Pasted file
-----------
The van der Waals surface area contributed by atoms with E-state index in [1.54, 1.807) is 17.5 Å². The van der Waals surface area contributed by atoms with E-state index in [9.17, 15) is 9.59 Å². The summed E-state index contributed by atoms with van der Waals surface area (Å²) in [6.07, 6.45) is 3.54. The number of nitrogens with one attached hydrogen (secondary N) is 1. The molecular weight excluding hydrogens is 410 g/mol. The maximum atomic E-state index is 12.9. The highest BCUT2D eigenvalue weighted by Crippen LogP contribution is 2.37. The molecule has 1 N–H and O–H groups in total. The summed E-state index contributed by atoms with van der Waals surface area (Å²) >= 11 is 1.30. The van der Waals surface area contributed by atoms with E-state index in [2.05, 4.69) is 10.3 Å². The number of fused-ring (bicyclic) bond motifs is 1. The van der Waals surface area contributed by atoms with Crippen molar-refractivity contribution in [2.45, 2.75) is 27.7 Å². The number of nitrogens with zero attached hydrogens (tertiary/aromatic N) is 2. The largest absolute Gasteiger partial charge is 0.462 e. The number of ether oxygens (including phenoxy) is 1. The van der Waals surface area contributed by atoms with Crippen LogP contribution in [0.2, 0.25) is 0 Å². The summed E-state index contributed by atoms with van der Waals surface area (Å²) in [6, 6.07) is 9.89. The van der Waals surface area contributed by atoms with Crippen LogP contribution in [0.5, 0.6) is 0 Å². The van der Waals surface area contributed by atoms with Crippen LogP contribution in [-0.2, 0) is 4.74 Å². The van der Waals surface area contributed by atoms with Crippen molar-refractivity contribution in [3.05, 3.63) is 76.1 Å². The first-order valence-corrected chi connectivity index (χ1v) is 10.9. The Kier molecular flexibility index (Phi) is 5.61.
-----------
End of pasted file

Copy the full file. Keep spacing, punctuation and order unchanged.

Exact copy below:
The van der Waals surface area contributed by atoms with E-state index in [1.54, 1.807) is 17.5 Å². The van der Waals surface area contributed by atoms with E-state index in [9.17, 15) is 9.59 Å². The summed E-state index contributed by atoms with van der Waals surface area (Å²) in [6.07, 6.45) is 3.54. The number of nitrogens with one attached hydrogen (secondary N) is 1. The molecular weight excluding hydrogens is 410 g/mol. The maximum atomic E-state index is 12.9. The highest BCUT2D eigenvalue weighted by Crippen LogP contribution is 2.37. The molecule has 1 N–H and O–H groups in total. The summed E-state index contributed by atoms with van der Waals surface area (Å²) >= 11 is 1.30. The van der Waals surface area contributed by atoms with E-state index in [2.05, 4.69) is 10.3 Å². The number of fused-ring (bicyclic) bond motifs is 1. The van der Waals surface area contributed by atoms with Crippen molar-refractivity contribution in [2.45, 2.75) is 27.7 Å². The number of nitrogens with zero attached hydrogens (tertiary/aromatic N) is 2. The largest absolute Gasteiger partial charge is 0.462 e. The number of ether oxygens (including phenoxy) is 1. The van der Waals surface area contributed by atoms with Crippen LogP contribution in [0.2, 0.25) is 0 Å². The summed E-state index contributed by atoms with van der Waals surface area (Å²) in [6, 6.07) is 9.89. The van der Waals surface area contributed by atoms with Crippen LogP contribution in [0.5, 0.6) is 0 Å². The van der Waals surface area contributed by atoms with Crippen LogP contribution in [-0.2, 0) is 4.74 Å². The van der Waals surface area contributed by atoms with Crippen molar-refractivity contribution in [3.05, 3.63) is 76.1 Å². The first-order valence-corrected chi connectivity index (χ1v) is 10.9. The Kier molecular flexibility index (Phi) is 5.61.